The Effectiveness of Exercise Interventions to Improve Gait and Balance in Individuals with Lower Limb Amputations: A Systematic Review and Meta-analysis

Libak Abou, Alexander Fliflet, Luqi Zhao, Yiting Du, Laura Rice

Research output: Contribution to journalArticlepeer-review

Abstract

Objective: To investigate the effectiveness of exercise interventions to improve gait and balance in individuals with lower limb amputations. Methods: A systematic search was conducted on the PubMed, Scopus, Web of Science, SPORTDiscuss, and CINAHL databases until January 2022. Only randomized control trials that evaluated adults (>18 years old) with lower limb amputations and compared any exercise intervention with a traditional prosthetic training were included in the study. Two independent researchers screened articles for inclusion, extracted data, and evaluated the methodological quality of the trials. Findings were summarized and meta-analysis was conducted. Results: Fifteen randomized clinical trials with 594 participants were included in the study and 12 in quantitative synthesis. Meta-analysis indicates that exercise interventions significantly improved walking distance measured with the 2-Minute Walking Test compared to traditional training (mean difference-MD: 8.38, 95% CI: 2.54−14.23; P < 0.01). Gait speed performance also significantly improved after exercise interventions compared to traditional training (MD: 0.10, 95% CI, 0.03−0.16, P <0.01). Meta-analysis of exercise interventions compared to traditional training on the Locomotor Capabilities Index, Timed Up and Go, and Activities-specific Balance Confidence did not show a statistically significant difference (P > 0.05). However, the qualitative analysis demonstrated significant improvement in balance performance after different exercise interventions and traditional training. The studies demonstrated overall good methodological quality. Conclusion: Specific exercise interventions are more effective than traditional prosthetic training to improve walking speed and walking distance among people with lower limb amputation. Findings on balance outcomes are inconsistent and deserve further exploration.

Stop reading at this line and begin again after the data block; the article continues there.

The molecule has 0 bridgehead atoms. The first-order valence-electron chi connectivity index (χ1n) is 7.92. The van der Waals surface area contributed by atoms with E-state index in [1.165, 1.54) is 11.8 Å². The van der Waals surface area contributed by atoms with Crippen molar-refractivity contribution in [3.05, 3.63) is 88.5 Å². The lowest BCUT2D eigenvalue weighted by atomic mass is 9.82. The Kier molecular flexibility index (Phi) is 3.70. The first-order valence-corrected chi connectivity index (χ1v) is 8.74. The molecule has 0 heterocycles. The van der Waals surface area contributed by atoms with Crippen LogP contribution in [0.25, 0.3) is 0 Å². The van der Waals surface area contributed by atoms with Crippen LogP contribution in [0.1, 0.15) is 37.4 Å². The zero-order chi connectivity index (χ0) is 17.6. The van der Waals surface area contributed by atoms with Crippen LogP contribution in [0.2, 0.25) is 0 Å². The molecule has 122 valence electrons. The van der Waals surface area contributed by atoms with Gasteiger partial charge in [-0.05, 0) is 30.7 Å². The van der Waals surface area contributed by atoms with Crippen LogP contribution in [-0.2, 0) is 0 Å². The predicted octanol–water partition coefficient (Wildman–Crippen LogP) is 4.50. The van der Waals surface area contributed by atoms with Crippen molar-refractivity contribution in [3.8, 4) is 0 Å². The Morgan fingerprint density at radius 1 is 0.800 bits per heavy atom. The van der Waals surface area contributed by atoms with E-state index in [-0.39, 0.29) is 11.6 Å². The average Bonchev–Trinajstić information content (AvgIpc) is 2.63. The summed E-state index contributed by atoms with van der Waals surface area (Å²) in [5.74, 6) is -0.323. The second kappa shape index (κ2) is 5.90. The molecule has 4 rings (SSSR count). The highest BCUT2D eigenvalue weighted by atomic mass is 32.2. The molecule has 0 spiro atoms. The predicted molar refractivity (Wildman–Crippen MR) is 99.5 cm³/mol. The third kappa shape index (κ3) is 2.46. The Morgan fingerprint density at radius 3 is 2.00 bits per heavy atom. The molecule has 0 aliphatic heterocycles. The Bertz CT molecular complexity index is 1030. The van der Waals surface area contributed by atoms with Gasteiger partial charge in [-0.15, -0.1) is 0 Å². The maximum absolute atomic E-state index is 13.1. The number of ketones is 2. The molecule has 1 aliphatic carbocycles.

Original languageEnglish (US)
Pages (from-to)857-872
Number of pages16
JournalClinical Rehabilitation
Volume36
Issue number7
DOIs
StatePublished - Jul 2022

Keywords

  • amputation
  • Exercise
  • gait
  • lower extremity
  • postural control

ASJC Scopus subject areas

  • Physical Therapy, Sports Therapy and Rehabilitation
  • Rehabilitation

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